Nikon Z7 Vs Sony Alpha A7R Mark III
After drip-feeding us teaser information for what seemed like an eternity, Nikon has finally released its Z7 full-frame mirrorless camera.
Nikon is excited and it would seem that the rest of the photography world is, too, but how does this new full-frame mirrorless camera stand-up against the already well-established Sony Alpha A7R III? To find out, we’ve compared the specs of each camera side-by-side to see how different/similar they are.
Camera Body Weight, Size & Design
The Sony Alpha A7R III is lighter and smaller than the Nikon Z7 but they do look similar in design. They both have a decent grip, with the one on the Z7 looking to be a little deeper, but the soft rubberised texture surrounding the grip extends further around the Nikon Z7 than it does on the Sony Alpha A7R Mark III.
Both cameras are weather-sealed and are made from magnesium alloy.
Image Sensor & Resolution
The Nikon Z7 offers a slightly better resolution at 45.7Mp compared with 42.4MP on the Sony Alpha A7R Mark III. The overall pixel size on the Nikon Z7 is slightly bigger, too. Having said that, there’s not much in it and if the Nikon D850‘s performance is anything to go by (it shares the same resolution as the Nikon Z7), the picture quality from the Nikon Z7 should be excellent and on-par with the Sony Alpha A7R Mark III.
Again, there’s not much in this as there’s 5-axis sensor-based image stabilisation built into both cameras which give around 5 stops of compensation (5.5 to be precise on the Sony Alpha A7R Mark III).
The Nikon Z7 has an extended ISO range that starts at 32 and finishes at 102400 which is similar to the Sony Alpha A7R Mark III which ranges from 50-102400.
On paper, this is another close contest with only 1 frame per second separating the two cameras as the Sony Alpha A7R Mark III can shoot 10fps and the Nikon Z7 is said to be able to capture shots at 9fps.
Screen & Electronic Viewfinder
The LCD monitor on the Nikon Z7 is .2 of an inch bigger than the one on the Sony Alpha A7R Mark III (so, nothing really) but its resolution is quite a bit better (2100k dots over 1440k dots). Both are touchscreens, though, and they both tilt. However, you can do more using the touchscreen on the Nikon N7 than you can with the Alpha 7R III.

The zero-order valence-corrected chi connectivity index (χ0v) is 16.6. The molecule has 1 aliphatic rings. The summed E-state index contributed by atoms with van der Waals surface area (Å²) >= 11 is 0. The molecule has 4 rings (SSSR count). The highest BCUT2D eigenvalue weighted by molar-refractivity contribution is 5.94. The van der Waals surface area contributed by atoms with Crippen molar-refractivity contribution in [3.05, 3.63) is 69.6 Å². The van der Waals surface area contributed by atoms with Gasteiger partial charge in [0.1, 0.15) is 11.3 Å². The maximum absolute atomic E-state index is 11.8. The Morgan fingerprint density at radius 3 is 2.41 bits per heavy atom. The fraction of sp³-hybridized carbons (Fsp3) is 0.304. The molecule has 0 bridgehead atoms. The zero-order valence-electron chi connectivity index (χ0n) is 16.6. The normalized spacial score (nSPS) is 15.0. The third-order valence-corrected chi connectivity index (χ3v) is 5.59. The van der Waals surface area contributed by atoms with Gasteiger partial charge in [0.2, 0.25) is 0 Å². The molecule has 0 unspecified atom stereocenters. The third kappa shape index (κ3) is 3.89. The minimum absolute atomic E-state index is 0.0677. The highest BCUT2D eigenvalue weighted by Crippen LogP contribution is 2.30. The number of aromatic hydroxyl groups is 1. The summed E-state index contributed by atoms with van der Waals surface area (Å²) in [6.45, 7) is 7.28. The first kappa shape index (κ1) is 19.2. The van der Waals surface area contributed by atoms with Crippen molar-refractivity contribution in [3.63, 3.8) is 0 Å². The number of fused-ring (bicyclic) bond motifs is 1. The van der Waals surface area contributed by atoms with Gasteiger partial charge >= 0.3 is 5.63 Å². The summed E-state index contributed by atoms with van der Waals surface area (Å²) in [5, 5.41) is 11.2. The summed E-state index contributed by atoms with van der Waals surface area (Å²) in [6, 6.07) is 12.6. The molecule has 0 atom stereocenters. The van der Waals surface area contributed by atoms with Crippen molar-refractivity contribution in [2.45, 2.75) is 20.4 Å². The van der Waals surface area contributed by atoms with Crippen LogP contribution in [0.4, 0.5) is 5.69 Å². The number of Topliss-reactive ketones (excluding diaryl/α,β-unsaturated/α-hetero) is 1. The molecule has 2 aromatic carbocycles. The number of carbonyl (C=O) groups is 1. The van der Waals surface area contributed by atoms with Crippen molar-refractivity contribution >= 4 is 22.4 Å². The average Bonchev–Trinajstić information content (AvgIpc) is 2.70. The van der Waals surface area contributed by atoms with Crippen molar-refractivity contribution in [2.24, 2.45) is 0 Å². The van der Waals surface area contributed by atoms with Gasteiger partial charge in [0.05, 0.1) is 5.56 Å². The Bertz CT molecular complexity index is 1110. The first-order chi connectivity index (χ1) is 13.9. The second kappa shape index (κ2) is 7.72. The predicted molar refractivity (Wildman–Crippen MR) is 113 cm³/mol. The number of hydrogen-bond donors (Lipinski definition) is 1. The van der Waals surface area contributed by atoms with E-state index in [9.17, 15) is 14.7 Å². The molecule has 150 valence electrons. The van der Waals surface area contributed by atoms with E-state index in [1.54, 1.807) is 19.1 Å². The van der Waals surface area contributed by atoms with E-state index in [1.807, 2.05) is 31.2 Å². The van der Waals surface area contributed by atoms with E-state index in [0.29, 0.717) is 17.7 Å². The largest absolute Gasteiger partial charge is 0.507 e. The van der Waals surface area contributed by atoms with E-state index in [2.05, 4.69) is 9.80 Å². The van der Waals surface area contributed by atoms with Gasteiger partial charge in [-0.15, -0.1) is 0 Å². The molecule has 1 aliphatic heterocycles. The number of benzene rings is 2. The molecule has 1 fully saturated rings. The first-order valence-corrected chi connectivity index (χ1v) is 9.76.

As well as similar screens, both cameras also have similar electronic viewfinders which measure 0.5-inch and feature 3.6 million dots. The Nikon Z7 does have a slightly better magnification but not by much (0.80x compared with 0.78x).
Both cameras capture video in 4K or FullHD with stereo sound and optical zoom can be used. There are also ports for attaching headphones and a microphone.
An annoying point about the Nikon Z7 quite a few photographers are mentioning is that it only has one XQD memory card slot which some will find restricting. In comparison, the Sony Alpha A7R Mark III has dual SD slots – one supports UHS-II, the other UHS-I or Sony Memory Sticks.
The Nikon Z7 will take the same EN-EL15 battery as previous Nikon DSLRs which previous Nikon camera owners will be happy to hear. However, if you want to use the USB charging feature, then you’ll need to use the EN-EL15B battery provided with the camera. A CIPA test rating of 330 shots might be a little disappointing, especially for those who have used the Nikon D850 with its 1840 shots (extendable to 5140 shots using the optional battery grip).
The Sony Alpha A7R Mark III uses the NP-FZ100 battery and we captured 650 shots with it before the battery needed charging again so it beats the Nikon Z7 here. Although, on test, the Nikon Z7 may fair a little better – we’ll have to wait and see.
The Nikon Z7, body only, is priced at £3399 which is almost £200 more than the Sony Alpha A7R Mark III was at launch. The Sony Alpha A7R Mark III is now available for around £2685. The Nikon Z7 will be available late September and as soon review units are available, we’ll be putting it to the test to find out how it compares in a real-life test with the Sony Alpha A7R Mark III.
For now, take a look at the specs table below to compare more of the features of both cameras and head over to our news section where you’ll find more information on the Nikon Full-Frame Mirrorless Cameras and accompanying lenses. There’s also a lens roadmap that charts the planning for the Nikon Z series in 2019 and 2020.
|Sony Alpha 7R Mark III||Nikon Z7|
|Pixels||42.4Mp (Megapixels)||45.7Mp (Megapixels)|
|Sensor Type||Back-lit CMOS (B.S.I.)||Back-lit CMOS (B.S.I.)|
|Sensor Size (width)||35.9mm||35.9mm|
|Sensor Size (height)||24mm||23.9mm|
|Screen resolution||1,440K dots||2100K dot|
|Shutter speeds shortest||1/8000sec||1/8000sec|
|Shutter speeds longest||30sec||30sec|
|ISO sensitivity||50 – 102400||32 – 102400|
|Viewfinder Resolution||3,668K dots||3.6m|
|Video FPS||4K 30p, 25p, 24p, FullHD: 120p, 100p, 60p, 50p, 30p, 25p, 24p||4K 30fps, FullHD 120fps|
|Optical Zoom with Video||Yes||Yes|
|Battery Life (CIPA rating)||650shots||330shots|
|Box Contents||No Data||No Data|
|View Full Details||View Full Details|